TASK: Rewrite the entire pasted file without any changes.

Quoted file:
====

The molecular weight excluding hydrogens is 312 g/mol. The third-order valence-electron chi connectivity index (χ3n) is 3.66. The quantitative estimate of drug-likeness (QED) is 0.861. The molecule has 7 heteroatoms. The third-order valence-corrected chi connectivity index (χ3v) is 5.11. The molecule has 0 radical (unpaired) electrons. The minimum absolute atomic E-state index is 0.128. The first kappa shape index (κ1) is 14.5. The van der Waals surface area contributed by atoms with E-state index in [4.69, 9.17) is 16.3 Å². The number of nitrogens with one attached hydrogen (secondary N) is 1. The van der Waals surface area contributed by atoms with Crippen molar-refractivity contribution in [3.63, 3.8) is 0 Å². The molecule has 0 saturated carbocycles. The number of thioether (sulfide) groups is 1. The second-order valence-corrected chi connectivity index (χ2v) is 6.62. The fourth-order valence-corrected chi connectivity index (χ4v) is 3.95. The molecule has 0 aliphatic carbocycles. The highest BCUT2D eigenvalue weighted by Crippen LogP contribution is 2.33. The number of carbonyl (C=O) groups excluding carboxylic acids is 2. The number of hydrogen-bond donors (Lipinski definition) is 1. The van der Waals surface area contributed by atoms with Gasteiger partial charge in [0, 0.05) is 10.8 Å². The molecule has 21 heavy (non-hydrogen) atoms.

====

The molecular weight excluding hydrogens is 312 g/mol. The third-order valence-electron chi connectivity index (χ3n) is 3.66. The quantitative estimate of drug-likeness (QED) is 0.861. The molecule has 7 heteroatoms. The third-order valence-corrected chi connectivity index (χ3v) is 5.11. The molecule has 0 radical (unpaired) electrons. The minimum absolute atomic E-state index is 0.128. The first kappa shape index (κ1) is 14.5. The van der Waals surface area contributed by atoms with E-state index in [4.69, 9.17) is 16.3 Å². The number of nitrogens with one attached hydrogen (secondary N) is 1. The van der Waals surface area contributed by atoms with Crippen molar-refractivity contribution in [3.63, 3.8) is 0 Å². The molecule has 0 saturated carbocycles. The number of thioether (sulfide) groups is 1. The second-order valence-corrected chi connectivity index (χ2v) is 6.62. The fourth-order valence-corrected chi connectivity index (χ4v) is 3.95. The molecule has 0 aliphatic carbocycles. The highest BCUT2D eigenvalue weighted by Crippen LogP contribution is 2.33. The number of carbonyl (C=O) groups excluding carboxylic acids is 2. The number of hydrogen-bond donors (Lipinski definition) is 1. The van der Waals surface area contributed by atoms with Gasteiger partial charge in [0, 0.05) is 10.8 Å². The molecule has 21 heavy (non-hydrogen) atoms.